The 2016 Boulevard Road Race was very, very, very hard, but for me it was only very hard. It was a windy day and on the 55+ mph downhill with the twist that often sends the unwary hurtling off into the barbed wire fence on the far side of the road, we were only going about half that speed.
As we got near the turn to the Green Road of Vomitus and Death on La Posta, we passed a rustic meth house whose sofa-and-junker infested yard was filled with cop cars. A woman had been knifed to death an hour or so earlier and the meth house was the scene of a “guns drawn” Q&A session that included a helicopter.
We pedaled on because it was a bike race and we ain’t got time for that.
On the Green Road of Vomitus and Death there were attacks and various old fellows had their internal organs rearranged as we fought to the death not to get dropped at such an early point in the race even as most of us realized that we were going to get dropped eventually and that no one cares one way or another so several people just whimpered off the back, perhaps searching for the murder weapon so they could turn it on themselves.
We hit the climb on Highway 80 and reality ripped off her mask and revealed that there is nothing new under the sun, what happens every year to the old fellows at Boulevard will continue to happen, i.e. the fitter and faster and meaner and better riders rode away from the weaker and slower and kinder and worse ones, all of whom shared this thought in common: “What am I doing here?”
The answer was obvious to the handful of spectators: “You are losing.”
I watched the race leave without me in the feed zone, where Jan and Dean were calling my name but it wasn’t having the effect they hoped it would. They thought that by encouraging me my legs would magically absorb 1,000 watts of power and sprint up the road, catch the leaders and do heroic things, but instead their words only reminded me of the futility of life, the hopelessness of hope, and the meaningless of leaky prostate bicycle racing where the same old slow people get abused by the same old fast people week in and week out, like Groundhog Day with the Texas Chainsaw Massacre instead of an afternoon in Punxsutawney.
Anyway, the race was very, very, very hard for the old fellows who had to do three laps, but it was just very hard for me because I quit after one. Then I sat on the roadside in a comfy lawn chair and marveled at the similarity between old fellow racing and old fellow sex. Finish before the end; those who came to support you are disappointed and unsatisfied; lots of anticipation for not much excitement; and the vague boredom of trying to conjure 20-something fireworks out of a 50-something damp wool sock.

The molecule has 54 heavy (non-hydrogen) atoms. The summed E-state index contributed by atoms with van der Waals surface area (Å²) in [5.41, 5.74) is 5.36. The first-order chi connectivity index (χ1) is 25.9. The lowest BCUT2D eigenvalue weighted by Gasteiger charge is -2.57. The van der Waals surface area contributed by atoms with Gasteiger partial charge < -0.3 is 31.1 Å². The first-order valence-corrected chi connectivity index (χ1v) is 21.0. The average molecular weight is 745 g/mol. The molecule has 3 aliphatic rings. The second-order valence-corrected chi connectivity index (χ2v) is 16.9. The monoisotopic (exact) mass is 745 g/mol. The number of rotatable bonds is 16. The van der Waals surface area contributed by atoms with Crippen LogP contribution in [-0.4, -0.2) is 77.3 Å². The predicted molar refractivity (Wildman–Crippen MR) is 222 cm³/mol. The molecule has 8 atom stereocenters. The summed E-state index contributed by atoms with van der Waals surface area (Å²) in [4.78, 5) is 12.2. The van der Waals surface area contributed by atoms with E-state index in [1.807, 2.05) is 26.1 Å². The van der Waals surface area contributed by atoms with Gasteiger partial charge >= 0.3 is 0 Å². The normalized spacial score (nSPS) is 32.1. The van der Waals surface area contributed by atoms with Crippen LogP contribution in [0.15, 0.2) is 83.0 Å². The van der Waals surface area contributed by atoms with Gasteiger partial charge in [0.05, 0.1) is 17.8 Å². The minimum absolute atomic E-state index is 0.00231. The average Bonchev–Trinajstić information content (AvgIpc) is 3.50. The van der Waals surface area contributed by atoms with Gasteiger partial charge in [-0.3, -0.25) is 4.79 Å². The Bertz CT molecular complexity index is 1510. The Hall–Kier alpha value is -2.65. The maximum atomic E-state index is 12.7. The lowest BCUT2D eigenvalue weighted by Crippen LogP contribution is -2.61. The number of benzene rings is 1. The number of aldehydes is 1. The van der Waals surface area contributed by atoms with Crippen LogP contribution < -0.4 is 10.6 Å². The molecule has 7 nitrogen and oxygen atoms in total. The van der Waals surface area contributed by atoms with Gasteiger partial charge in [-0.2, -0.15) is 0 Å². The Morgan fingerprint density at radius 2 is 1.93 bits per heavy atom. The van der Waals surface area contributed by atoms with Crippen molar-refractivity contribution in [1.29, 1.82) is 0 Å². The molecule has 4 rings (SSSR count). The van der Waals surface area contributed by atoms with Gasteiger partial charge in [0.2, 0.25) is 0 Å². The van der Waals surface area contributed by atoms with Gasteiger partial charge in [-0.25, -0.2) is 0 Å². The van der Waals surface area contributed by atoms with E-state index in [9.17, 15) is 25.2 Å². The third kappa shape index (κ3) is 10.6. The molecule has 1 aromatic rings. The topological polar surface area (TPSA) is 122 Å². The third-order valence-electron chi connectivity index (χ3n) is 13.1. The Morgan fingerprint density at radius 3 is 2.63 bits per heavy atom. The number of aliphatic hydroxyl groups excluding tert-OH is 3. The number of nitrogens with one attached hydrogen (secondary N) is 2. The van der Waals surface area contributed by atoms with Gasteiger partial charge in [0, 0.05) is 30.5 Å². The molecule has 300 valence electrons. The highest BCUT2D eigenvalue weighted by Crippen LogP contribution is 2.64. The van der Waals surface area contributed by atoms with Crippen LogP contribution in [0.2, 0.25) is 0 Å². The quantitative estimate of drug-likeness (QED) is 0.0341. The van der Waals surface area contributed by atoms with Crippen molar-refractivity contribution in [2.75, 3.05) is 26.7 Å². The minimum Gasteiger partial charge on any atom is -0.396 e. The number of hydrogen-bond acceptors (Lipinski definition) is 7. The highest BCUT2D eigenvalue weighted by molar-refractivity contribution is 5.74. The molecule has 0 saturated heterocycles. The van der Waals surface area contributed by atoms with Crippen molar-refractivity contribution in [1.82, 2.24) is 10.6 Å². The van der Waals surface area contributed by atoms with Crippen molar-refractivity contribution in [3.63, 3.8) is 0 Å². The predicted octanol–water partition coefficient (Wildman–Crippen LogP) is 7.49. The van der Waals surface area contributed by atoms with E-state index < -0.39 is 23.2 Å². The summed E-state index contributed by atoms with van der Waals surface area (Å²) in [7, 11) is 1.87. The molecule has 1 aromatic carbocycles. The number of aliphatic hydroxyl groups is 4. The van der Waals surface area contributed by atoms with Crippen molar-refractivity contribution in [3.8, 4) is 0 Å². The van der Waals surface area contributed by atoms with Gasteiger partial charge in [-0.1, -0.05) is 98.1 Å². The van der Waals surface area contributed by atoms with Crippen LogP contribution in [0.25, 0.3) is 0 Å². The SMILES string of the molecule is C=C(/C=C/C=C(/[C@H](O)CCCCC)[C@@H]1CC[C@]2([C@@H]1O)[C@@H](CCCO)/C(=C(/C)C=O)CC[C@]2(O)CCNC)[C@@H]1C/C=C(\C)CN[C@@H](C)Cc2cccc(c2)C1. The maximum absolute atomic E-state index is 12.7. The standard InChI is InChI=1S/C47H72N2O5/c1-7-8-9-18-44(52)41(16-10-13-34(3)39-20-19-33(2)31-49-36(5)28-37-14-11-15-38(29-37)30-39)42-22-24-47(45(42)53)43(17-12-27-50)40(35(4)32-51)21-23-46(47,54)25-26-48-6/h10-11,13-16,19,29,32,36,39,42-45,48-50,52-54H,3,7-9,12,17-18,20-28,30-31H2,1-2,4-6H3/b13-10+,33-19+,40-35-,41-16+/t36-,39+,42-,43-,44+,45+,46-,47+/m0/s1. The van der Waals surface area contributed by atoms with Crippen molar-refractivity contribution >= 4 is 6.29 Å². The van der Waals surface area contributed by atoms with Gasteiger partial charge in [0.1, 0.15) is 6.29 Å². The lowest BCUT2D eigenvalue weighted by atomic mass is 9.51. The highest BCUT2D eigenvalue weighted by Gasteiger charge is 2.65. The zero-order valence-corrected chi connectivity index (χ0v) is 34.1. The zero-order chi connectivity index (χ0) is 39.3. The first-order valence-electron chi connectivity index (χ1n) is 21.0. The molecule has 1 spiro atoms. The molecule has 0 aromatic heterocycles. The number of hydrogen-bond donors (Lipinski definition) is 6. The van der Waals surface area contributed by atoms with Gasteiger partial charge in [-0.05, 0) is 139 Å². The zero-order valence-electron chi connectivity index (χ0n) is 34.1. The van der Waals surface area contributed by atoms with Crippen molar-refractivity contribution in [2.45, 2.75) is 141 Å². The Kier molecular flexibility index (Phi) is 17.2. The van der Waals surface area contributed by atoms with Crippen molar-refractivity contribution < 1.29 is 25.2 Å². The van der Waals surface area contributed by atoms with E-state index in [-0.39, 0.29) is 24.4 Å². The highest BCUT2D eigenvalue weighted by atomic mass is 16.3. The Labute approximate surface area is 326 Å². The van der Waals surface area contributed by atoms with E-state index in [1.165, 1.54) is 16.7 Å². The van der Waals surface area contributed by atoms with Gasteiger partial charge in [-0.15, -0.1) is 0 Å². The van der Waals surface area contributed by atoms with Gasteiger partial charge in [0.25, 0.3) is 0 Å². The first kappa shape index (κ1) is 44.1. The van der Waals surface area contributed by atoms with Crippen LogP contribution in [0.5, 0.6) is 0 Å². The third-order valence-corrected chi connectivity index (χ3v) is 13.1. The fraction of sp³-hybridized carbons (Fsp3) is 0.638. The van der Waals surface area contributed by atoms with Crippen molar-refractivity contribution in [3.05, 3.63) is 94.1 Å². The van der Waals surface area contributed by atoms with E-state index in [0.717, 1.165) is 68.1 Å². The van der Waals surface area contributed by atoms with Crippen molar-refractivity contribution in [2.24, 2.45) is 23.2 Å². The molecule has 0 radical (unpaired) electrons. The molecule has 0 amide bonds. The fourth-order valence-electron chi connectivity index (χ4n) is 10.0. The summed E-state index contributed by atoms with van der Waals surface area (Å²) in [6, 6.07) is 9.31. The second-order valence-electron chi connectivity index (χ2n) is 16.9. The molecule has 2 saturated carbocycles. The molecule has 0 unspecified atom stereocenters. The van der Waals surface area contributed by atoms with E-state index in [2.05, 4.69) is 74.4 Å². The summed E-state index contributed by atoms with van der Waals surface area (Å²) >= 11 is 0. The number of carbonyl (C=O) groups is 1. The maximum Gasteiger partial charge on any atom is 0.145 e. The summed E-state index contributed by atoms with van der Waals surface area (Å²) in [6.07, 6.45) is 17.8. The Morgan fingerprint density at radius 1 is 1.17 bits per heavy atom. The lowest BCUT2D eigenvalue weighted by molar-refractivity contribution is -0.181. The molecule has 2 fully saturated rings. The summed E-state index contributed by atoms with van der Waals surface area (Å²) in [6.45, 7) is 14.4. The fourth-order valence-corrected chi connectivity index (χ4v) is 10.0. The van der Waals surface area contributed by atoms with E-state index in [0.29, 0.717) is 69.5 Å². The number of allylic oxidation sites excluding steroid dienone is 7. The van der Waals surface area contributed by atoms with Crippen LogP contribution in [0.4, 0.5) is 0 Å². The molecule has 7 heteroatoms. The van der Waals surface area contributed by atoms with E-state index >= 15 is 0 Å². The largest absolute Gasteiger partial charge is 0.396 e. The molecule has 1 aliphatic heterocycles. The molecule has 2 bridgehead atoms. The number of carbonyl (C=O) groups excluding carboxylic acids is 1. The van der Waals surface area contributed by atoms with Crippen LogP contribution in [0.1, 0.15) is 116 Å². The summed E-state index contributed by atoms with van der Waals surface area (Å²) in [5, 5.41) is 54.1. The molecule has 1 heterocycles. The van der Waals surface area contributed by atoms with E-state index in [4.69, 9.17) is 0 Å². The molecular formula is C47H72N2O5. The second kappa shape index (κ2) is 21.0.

On the plus side, I hadn’t been stabbed to death.
On the way home, Attila the Hun, who had actually finished, and G3, who had also finished, did their best not to remind me that I had given up and quit.
“Quitting isn’t as bad as not starting,” said Attila.
“Right,” said G3. “When you quit it’s like giving up after having done your best.”
With many hours left to go, and lots of traffic on the 405, Attila asked us if we wanted to learn Hungarian.
“Sure!” we said in unison.
“That’s what I like to hear,” he said. “What do you wanna learn?”
“Nasty words!” we shouted.
“Even better,” he said.
So we practiced really hard for a couple of hours until we could describe the basic acts of reproduction and the utensils-extensions involved.
The next morning my son and I went fishing. I am the worst fisherman in the world and he is the second worst. “Hmmm,” he said after we got to the pier. “I don’t have any bait.”
We tossed the hook in to see if any fish would jump on it but they didn’t, so we engaged the Second Rule of Fishing: When You Can’t Catch a Fish, Screw with Your Pole and Tackle and Stuff.
Pretty soon we were both wearing a fishing line suit, having somehow managed to transfer all of the 10,000 yards of fishing line from the reel onto us. It is very hard to put all that line back on the reel once it has come off. Thankfully, I had brought my binoculars so I could birdwatch off the pier while my son tied himself into a running bowline with a double half-hitch.
Right below us were a trio of surf scoters, and the pier was chock full of western gulls, adults, juvenals, and young birds of various winter plumage. Off on the rocky jetty I even found a small mystery gull, gray-backed, white head, black legs, red bill. Out beyond the surf scoters was a buoy with a pair of fat harbor seals on it. A baby harbor seal kept trying to clamber aboard but he couldn’t get onto it. His mom watched patiently as he scrambled, fell, scrambled, fell, then gave up and swam away.
“He’ll make a good masters bike racer,” I thought.
There was something so peaceful about being there in the early morning, watching my son wrap himself up like a fishing line mummy as the seals cavorted, the brown pelicans skimmed the surface of the gently rolling water, the scoters dove and popped up again like little brown corks, and the cormorants stood on the rocks holding their wings open to dry in the early morning sun.
My son eventually cut the Gordian fishing knot and packed his things, and we drove to a diner and had pancakes, eggs, sausage, and lots of hot coffee.
“Thanks for coming fishing with me, Dad,” he said. “Next Sunday lets ditch the fishing and go birding, okay?”
“Yep,” I said.
“Oh,” he hesitated. “Do you have a bike race that day?”
“Not anymore,” I said.
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